A group of First Nations residential school survivors urges Pope Francis to acknowledge that many students forced to attend the institutions were buried in unmarked graves – and their parents were never told or allowed to bring their children home to bury them.
The newly revived National Circle of Indian Residential School Survivors submitted the application Wednesday to the Canadian Conference of Catholic Bishops (CCCB) for consideration.
He also asked the 85-year-old pontiff to acknowledge that the church failed to report the abusers to authorities and, in some cases, simply transferred them to other schools.
The demands are part of a proposed apology that survivors say they want to hear from Pope Francis in Canada. Last month, the Vatican announced that the pope would visit Canada July 24-30, stopping in Edmonton, Quebec and Iqaluit.
“There’s a lot of denial that we’re finding graves across the country,” said survivor Ted Quewezance, co-chair of the group.
“It’s about telling the truth… We based our decision on this ground penetrating radar, on the ancients, the oral history of the ancients and we never expected to find anything, but we did. Have done.”
The Keeseekoose First Nation community of Quewezance, 285 kilometers northeast of Regina, announced last February that its ground-penetrating radar survey had found 54 potential burial sites near two of the residential schools that operated in or close to the community.
These institutions, Fort Pelly and St. Philip’s, were run by the Catholic Missionary Oblates of Mary Immaculate from 1895 to 1969.
The discovery was made after the Tk’emlúps te Secwépemc community sparked a wave of searches for burial sites last year when they reported what are believed to be more than 200 unmarked graves near the former Kamloops Indian Residential School in British Columbia.
Survivors call for new papal apology
Pope Francis apologized to First Nations, Inuit and Métis delegates gathered at the Vatican on April 1 for the deplorable conduct of some Church members in residential schools, but the apology did not go far enough for some survivors.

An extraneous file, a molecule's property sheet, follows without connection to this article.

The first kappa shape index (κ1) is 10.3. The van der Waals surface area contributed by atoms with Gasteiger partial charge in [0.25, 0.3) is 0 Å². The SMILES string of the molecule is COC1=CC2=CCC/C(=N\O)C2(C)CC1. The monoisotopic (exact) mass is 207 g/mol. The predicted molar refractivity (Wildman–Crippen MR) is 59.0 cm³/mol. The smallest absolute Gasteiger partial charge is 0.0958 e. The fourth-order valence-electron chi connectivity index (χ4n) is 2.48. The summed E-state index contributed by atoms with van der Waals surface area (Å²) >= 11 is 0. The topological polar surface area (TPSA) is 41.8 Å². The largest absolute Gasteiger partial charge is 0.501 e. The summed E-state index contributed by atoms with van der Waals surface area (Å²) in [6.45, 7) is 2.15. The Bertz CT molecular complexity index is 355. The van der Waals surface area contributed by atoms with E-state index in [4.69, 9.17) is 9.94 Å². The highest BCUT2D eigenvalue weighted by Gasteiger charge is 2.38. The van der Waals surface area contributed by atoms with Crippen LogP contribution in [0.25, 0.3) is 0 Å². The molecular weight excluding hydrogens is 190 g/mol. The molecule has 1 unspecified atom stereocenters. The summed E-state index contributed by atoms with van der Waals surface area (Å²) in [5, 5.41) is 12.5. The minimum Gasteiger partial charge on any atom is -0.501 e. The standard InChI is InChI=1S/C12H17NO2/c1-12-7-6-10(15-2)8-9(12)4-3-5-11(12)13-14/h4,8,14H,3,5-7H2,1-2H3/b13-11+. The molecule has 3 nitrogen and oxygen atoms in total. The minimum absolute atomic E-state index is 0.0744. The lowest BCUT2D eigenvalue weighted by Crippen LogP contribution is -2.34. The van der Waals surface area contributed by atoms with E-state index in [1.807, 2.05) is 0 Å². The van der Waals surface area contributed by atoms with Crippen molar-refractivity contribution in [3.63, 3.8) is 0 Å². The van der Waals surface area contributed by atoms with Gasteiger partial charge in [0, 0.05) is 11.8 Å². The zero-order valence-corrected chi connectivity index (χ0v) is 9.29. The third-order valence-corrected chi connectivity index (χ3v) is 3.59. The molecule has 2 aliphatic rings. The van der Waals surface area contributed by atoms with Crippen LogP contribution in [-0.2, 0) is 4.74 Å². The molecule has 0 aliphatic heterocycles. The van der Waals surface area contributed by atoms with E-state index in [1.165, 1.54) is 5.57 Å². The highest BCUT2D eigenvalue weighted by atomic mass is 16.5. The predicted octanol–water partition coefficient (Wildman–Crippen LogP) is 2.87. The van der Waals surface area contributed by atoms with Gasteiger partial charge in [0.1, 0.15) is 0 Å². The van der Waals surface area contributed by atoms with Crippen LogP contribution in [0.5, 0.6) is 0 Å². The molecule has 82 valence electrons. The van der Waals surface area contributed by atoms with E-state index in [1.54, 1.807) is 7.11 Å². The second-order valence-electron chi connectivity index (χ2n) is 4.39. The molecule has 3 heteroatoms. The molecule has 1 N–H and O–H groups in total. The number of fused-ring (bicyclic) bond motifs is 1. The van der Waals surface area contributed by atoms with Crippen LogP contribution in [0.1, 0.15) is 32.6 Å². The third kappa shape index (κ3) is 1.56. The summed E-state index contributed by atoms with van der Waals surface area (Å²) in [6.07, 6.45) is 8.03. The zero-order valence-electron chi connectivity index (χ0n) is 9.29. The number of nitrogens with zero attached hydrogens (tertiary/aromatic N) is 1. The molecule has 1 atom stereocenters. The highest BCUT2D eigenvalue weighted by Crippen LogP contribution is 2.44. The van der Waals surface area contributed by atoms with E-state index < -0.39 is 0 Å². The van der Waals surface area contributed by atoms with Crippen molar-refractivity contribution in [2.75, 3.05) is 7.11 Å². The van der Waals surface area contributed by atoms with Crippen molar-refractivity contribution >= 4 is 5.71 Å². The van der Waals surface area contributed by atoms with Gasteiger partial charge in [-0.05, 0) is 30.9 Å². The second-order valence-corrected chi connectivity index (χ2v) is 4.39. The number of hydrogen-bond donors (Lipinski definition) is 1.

“We thought it would be best for the Holy Father to apologize on behalf of the Catholic Church as a whole and not just for the misconduct of certain individuals,” said Kenneth Young, residential school survivor, former lawyer and Manitoba Regional Leader in the Assembly. First Nations of the Opaskwayak Cree Nation.
The group wants the pope to accept responsibility for the extensive damage caused by the Church’s pursuit – along with the Canadian government – of a policy of assimilation through residential schools.
Members of the group say they are only willing to accept an apology that acknowledges that church practices were designed to prohibit indigenous children from speaking their language, practicing their culture and knowing their rights.
They say it must also take into account the physical, psychological, spiritual and sexual abuse suffered by children.
More than 150,000 First Nations, Métis, and Inuit children were forced to attend government-funded residential schools run by Catholic, Anglican, and other churches between the 1870s and 1997.
The Catholic Church ran most of the institutions.
Young said he initially received a pushback from the bishops on the group’s suggested apology, but they were more receptive to the latest version.
In a statement released to CBC News, the CCCB said bishops and survivors continue to meet to discuss Pope Francis’ statement on residential schools.
“This information has been shared with Vatican officials,” a CCCB spokesperson said.
“The Pope, reflective and deeply moved by his interaction with the survivors as well as the insights provided, will ultimately determine the specific words he shares while in Canada.”
The TRC called on the pope to issue an apology on Canadian soil a year after the release of his 2015 final report.
It recommended that the pope specifically apologize to survivors, their families, and their communities for the Church’s role in the spiritual, cultural, emotional, physical, and sexual abuse of First Nations, Inuit, and Métis children in the Catholic boarding schools.
Requests for repairs
The circle of survivors also calls on the church to commit to reparation and restitution.
It also demands that the pope renounce the Doctrine of Discovery – age-old papal edicts used to justify the seizure of Indigenous lands in the Americas by colonial powers.
The doctrine is based on two papal bulls issued in 1455 and 1493 which gave the church’s blessing to explorers’ claims to Africa and the Americas.
It states that all lands held by indigenous peoples are zero ground – Latin for “no one’s land”.
Abandoning the doctrine would fulfill the Roman Catholic Church’s role in the Truth and Reconciliation Commission’s Call to Action 49, which urges all religious and faith groups to repudiate the concepts used to justify European sovereignty over indigenous lands and peoples.
If the pope’s statement to Canada doesn’t include the elements survivors are looking for, Young said, it might not be widely accepted.
“People will watch and review what he says and the reaction will be very quick,” Young said.
Quewezance said an excuse is an excuse.
“As long as [Pope Francis] apologize, that’s all that’s on my mind,” Quewezance said.
“All the other survivors have different thoughts and we have to respect the survivors.”